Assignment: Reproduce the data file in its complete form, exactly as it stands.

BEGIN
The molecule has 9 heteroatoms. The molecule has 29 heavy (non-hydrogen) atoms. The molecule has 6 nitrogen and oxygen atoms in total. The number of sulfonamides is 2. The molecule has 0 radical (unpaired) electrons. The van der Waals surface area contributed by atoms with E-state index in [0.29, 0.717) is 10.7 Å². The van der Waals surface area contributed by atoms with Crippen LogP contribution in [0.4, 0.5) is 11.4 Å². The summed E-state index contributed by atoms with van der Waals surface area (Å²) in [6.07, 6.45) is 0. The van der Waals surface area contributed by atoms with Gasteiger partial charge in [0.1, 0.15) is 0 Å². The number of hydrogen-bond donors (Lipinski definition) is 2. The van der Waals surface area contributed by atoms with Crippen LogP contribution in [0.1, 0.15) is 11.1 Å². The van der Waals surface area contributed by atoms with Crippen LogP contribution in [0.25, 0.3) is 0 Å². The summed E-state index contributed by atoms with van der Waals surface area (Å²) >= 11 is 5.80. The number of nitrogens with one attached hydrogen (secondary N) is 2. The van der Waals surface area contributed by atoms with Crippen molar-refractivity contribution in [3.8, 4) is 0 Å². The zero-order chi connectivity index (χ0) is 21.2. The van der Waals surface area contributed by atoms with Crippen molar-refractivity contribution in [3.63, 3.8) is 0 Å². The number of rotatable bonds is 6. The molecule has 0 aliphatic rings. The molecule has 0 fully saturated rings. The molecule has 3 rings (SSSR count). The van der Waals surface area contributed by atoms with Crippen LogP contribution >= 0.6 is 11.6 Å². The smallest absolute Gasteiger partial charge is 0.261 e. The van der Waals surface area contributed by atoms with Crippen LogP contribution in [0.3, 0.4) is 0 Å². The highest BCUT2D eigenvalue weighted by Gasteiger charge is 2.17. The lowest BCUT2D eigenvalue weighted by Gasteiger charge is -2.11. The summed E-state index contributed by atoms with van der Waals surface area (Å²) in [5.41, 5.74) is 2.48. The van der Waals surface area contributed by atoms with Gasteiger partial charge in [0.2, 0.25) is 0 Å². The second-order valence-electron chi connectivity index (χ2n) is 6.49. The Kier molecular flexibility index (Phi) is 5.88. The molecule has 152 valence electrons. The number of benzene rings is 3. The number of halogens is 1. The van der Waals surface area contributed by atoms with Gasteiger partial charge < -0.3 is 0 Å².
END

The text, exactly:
The molecule has 9 heteroatoms. The molecule has 29 heavy (non-hydrogen) atoms. The molecule has 6 nitrogen and oxygen atoms in total. The number of sulfonamides is 2. The molecule has 0 radical (unpaired) electrons. The van der Waals surface area contributed by atoms with E-state index in [0.29, 0.717) is 10.7 Å². The van der Waals surface area contributed by atoms with Crippen LogP contribution in [0.4, 0.5) is 11.4 Å². The summed E-state index contributed by atoms with van der Waals surface area (Å²) in [6.07, 6.45) is 0. The van der Waals surface area contributed by atoms with Gasteiger partial charge in [0.1, 0.15) is 0 Å². The number of hydrogen-bond donors (Lipinski definition) is 2. The van der Waals surface area contributed by atoms with Crippen LogP contribution in [0.1, 0.15) is 11.1 Å². The van der Waals surface area contributed by atoms with Crippen LogP contribution in [0.25, 0.3) is 0 Å². The summed E-state index contributed by atoms with van der Waals surface area (Å²) >= 11 is 5.80. The number of nitrogens with one attached hydrogen (secondary N) is 2. The van der Waals surface area contributed by atoms with Crippen molar-refractivity contribution in [3.8, 4) is 0 Å². The zero-order chi connectivity index (χ0) is 21.2. The van der Waals surface area contributed by atoms with Crippen molar-refractivity contribution in [3.63, 3.8) is 0 Å². The number of rotatable bonds is 6. The molecule has 0 aliphatic rings. The molecule has 0 fully saturated rings. The molecule has 3 rings (SSSR count). The van der Waals surface area contributed by atoms with Crippen LogP contribution >= 0.6 is 11.6 Å². The smallest absolute Gasteiger partial charge is 0.261 e. The van der Waals surface area contributed by atoms with Crippen LogP contribution in [0.3, 0.4) is 0 Å². The highest BCUT2D eigenvalue weighted by Gasteiger charge is 2.17. The lowest BCUT2D eigenvalue weighted by Gasteiger charge is -2.11. The summed E-state index contributed by atoms with van der Waals surface area (Å²) in [5.41, 5.74) is 2.48. The van der Waals surface area contributed by atoms with Gasteiger partial charge in [0.2, 0.25) is 0 Å². The second-order valence-electron chi connectivity index (χ2n) is 6.49. The Kier molecular flexibility index (Phi) is 5.88. The molecule has 152 valence electrons. The number of benzene rings is 3. The number of halogens is 1. The van der Waals surface area contributed by atoms with Gasteiger partial charge < -0.3 is 0 Å².